Brazilians Cope With Life Without Money
SAO PAULO, BRAZIL
WAGNER Piceli, 27, opens his black briefcase and takes out a gold wedding band that once belonged to his mother-in-law and her mother. He pushes it through the little window. The gold buyer weighs it and offers his price. ``It's not enough to make it to the end of the month,'' he says, wiping the nervous perspiration from his forehead. ``I'll have to sell a cruzado check to a friend or relative.'' Mr. Piceli, a portly, earnest young advertising salesman, works on commission. He stopped driving his car last week, and switched to Sao Paulo's crowded buses. This week he plans to try selling some ads to stores, themselves desperate for customers.
Brazilians are gearing up to find a place in an economy shocked March 16 by President Fernando Collor de Mello's Draconian anti-inflation plan. With $80 billion, about two-thirds of the money supply suddenly out of circulation, that economy has become unrecognizable. An economic slowdown has begun, and although the government has promised to keep it under control, no one knows how deep it will go or how long it might last.
``People are desperately trying to find cruzeiros,'' says Yoshiaki Nakano, an economist with the Pao de Acucar supermarket chain. ``It's a first step [toward rebuilding].''
The Collor plan sharply reduced liquidity to help pay the government's internal debt and bring down prices. It created a new, strong currency, the cruzeiro, and blocked individual and corporate access to most assets held in the old currency. It also increased tax revenues and cut government spending, a major factor in inflation, which last year totaled 1,765 percent.
Until the cruzeiros start circulating and multiplying throughout the economy, Brazil is a country without money. Gold miners in the Amazon reportedly traded gold for plates of food.
Though Brazil has changed in its monetary system before, this time is the most confusing of all. The Central Bank is still issuing instructions, sometimes wrong, contradictory, or unintelligible.
At Bradesco bank's Nova Central branch, the country's largest, 12,000 people reportedly lined up on the first working day of the plan, to get out what funds they could. Hundreds more phoned for information. Because the Collor plan had to be kept secret until the last moment, the Central Bank could only resolve the problems it caused as they came up. This meant, for example, making an exception only last Friday to allow retirees access to their blocked savings accounts.
Meanwhile, businesses, small and large, are quick to catch on. ``We cut prices by 50 to 60 percent,'' says Aderito dos Santos Br'as, a Portuguese immigrant who owns a padaria, Brazil's typical bakery-luncheonette combination. ``We reduced our purchases because we had no money and volume was lower.''
The padaria also limited the use of cruzado-denominated food vouchers that many companies give their employees. Business so far has been good enough to ring up the cruzeiros needed to pay the padaria's 35 employees.
Scarce funds have made bargaining necessary. ``I'll negotiate my rent with the owner of my house,'' says Jos'e Luciano Lemos Pereira, a men's clothing salesman whose commission-based wages have fallen drastically. He is planning to look for a new job, after seven years in one store. ``I have to find a solution because the children won't understand what's going on,'' says Mr. Pereira, who has already ``cut everything possible and imaginable'' from his household budget.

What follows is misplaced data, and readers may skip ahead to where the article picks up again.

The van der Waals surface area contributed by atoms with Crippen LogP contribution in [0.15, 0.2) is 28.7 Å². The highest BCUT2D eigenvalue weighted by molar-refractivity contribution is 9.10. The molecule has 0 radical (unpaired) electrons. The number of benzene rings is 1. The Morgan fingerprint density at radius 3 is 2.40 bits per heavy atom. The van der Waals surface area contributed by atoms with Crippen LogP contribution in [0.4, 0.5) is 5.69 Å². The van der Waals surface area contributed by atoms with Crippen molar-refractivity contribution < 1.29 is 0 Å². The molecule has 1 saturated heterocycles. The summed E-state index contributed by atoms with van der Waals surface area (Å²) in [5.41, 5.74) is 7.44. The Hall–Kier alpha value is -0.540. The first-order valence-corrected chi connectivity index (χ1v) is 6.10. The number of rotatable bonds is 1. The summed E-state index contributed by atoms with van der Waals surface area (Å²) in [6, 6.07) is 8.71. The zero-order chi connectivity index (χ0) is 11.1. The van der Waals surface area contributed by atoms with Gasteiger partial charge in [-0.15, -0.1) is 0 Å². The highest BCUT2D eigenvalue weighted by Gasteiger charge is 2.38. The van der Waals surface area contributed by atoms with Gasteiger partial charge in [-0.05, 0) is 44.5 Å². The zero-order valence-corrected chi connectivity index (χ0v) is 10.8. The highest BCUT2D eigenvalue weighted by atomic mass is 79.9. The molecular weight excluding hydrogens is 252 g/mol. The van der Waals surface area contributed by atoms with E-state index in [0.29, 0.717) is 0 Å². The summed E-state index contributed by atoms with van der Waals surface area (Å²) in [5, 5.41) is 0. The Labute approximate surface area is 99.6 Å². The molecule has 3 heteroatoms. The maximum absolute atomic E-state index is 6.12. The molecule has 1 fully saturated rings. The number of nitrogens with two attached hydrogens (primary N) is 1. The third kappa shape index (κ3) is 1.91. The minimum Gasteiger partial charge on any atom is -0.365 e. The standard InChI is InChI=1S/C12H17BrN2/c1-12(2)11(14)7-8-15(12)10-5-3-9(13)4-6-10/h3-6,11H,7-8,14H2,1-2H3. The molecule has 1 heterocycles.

Some companies are laying off employees, although President Collor has pressured them not to. According to the newsweekly Veja, the Collor plan put 50,000 out of work last week.
Others have compromised. ``We had a meeting with the employees and told them we don't want to fire anyone, but that they'll have to accept wages proportional to our income,'' says J^o Cortez, an owner of the 2CVS advertising agency. Almost half of the 54 employees have been asked to stay home, to save on electricity, phone use, and office materials. ``It's not worth it for them to spend bus fare to come here and do nothing,'' says his partner, Ricardo van Steen, showing a visitor around the empty, darkened rooms.
Many corporations continue to work out their finances this week. Last week was chaotic, full of unproductive phone calls and meetings. When they could, companies blindly borrowed payroll money, with banks unable to determine an interest rate on the loans. And to pay old, cruzado-denominated debts, businesses must track down someone holding precious cruzeiros, then come to an agreement on the relative value of weak cruzados to strong cruzeiros.
Many people have little leeway to adapt. ``I already cut the price of the telephone tokens from 13 [cruzados] to 10 [cruzeiros],'' complains Janete Silva, 51, a sidewalk vendor of tokens and single cigarettes. ``I make one cruzado on this, and pay 14 for transportation every day. I haven't bought meat since last week, or greens. What is going to happen to us?'' As she speaks, a boy offers to pay for a telephone token with a bus pass. ``No, dear, I take the train, it's no good for me,'' she tells him.
Most economists agree that the Collor plan is the right medicine for the Brazilian economy. But some warn that the pain of taking it won't quickly be forgotten. ``There will be a lot of hoarding in dollars,'' says George Hegedus, a finance professor at the Get'ulio Vargas Institute. ``Nobody's going to open a savings account. Government securities are unsalable.''
Still, opinion polls show that about 80 percent of all Brazilians say the sacrifices they are making are worth it, if the government does its part, too. They recognize that inflation leads to an economy built on illusions.
``We didn't have money in the bank, we had numbers in the computer,'' sadly says Wagner Piceli. Everyone went to get the money out and all they found was numbers.''